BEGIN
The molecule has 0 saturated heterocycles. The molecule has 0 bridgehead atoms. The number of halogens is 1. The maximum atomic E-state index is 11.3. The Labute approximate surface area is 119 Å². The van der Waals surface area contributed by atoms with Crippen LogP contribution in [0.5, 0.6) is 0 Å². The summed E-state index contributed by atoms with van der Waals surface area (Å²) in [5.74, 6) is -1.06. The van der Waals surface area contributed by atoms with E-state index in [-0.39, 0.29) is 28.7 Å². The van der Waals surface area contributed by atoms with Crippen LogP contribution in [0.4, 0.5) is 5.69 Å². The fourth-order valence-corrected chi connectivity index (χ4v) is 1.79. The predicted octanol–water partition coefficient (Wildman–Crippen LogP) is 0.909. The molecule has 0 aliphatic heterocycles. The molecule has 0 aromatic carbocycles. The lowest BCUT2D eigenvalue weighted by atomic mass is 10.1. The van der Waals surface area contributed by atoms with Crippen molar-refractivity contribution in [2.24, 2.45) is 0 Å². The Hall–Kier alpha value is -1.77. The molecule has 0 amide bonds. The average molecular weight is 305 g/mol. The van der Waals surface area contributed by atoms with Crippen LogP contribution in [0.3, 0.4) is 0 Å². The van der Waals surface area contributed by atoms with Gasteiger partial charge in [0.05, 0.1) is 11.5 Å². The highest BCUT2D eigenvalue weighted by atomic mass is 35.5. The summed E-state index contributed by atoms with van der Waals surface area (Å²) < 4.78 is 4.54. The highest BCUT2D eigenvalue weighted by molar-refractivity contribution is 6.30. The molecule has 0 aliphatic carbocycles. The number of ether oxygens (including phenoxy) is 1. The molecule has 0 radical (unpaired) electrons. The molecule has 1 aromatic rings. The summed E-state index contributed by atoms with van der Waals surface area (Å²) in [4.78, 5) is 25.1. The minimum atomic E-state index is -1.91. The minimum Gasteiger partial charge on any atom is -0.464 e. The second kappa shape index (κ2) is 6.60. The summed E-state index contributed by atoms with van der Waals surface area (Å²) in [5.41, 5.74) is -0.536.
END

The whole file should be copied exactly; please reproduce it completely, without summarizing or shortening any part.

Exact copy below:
The molecule has 0 saturated heterocycles. The molecule has 0 bridgehead atoms. The number of halogens is 1. The maximum atomic E-state index is 11.3. The Labute approximate surface area is 119 Å². The van der Waals surface area contributed by atoms with Crippen LogP contribution in [0.5, 0.6) is 0 Å². The summed E-state index contributed by atoms with van der Waals surface area (Å²) in [5.74, 6) is -1.06. The van der Waals surface area contributed by atoms with E-state index in [-0.39, 0.29) is 28.7 Å². The van der Waals surface area contributed by atoms with Crippen LogP contribution in [0.4, 0.5) is 5.69 Å². The fourth-order valence-corrected chi connectivity index (χ4v) is 1.79. The predicted octanol–water partition coefficient (Wildman–Crippen LogP) is 0.909. The molecule has 0 aliphatic heterocycles. The molecule has 0 aromatic carbocycles. The lowest BCUT2D eigenvalue weighted by atomic mass is 10.1. The van der Waals surface area contributed by atoms with Crippen molar-refractivity contribution in [2.24, 2.45) is 0 Å². The Hall–Kier alpha value is -1.77. The molecule has 0 amide bonds. The average molecular weight is 305 g/mol. The van der Waals surface area contributed by atoms with Crippen LogP contribution in [0.3, 0.4) is 0 Å². The van der Waals surface area contributed by atoms with Gasteiger partial charge in [0.05, 0.1) is 11.5 Å². The highest BCUT2D eigenvalue weighted by atomic mass is 35.5. The summed E-state index contributed by atoms with van der Waals surface area (Å²) < 4.78 is 4.54. The highest BCUT2D eigenvalue weighted by molar-refractivity contribution is 6.30. The molecule has 0 aliphatic carbocycles. The number of ether oxygens (including phenoxy) is 1. The molecule has 0 radical (unpaired) electrons. The molecule has 1 aromatic rings. The summed E-state index contributed by atoms with van der Waals surface area (Å²) in [4.78, 5) is 25.1. The minimum atomic E-state index is -1.91. The minimum Gasteiger partial charge on any atom is -0.464 e. The second kappa shape index (κ2) is 6.60. The summed E-state index contributed by atoms with van der Waals surface area (Å²) in [5.41, 5.74) is -0.536.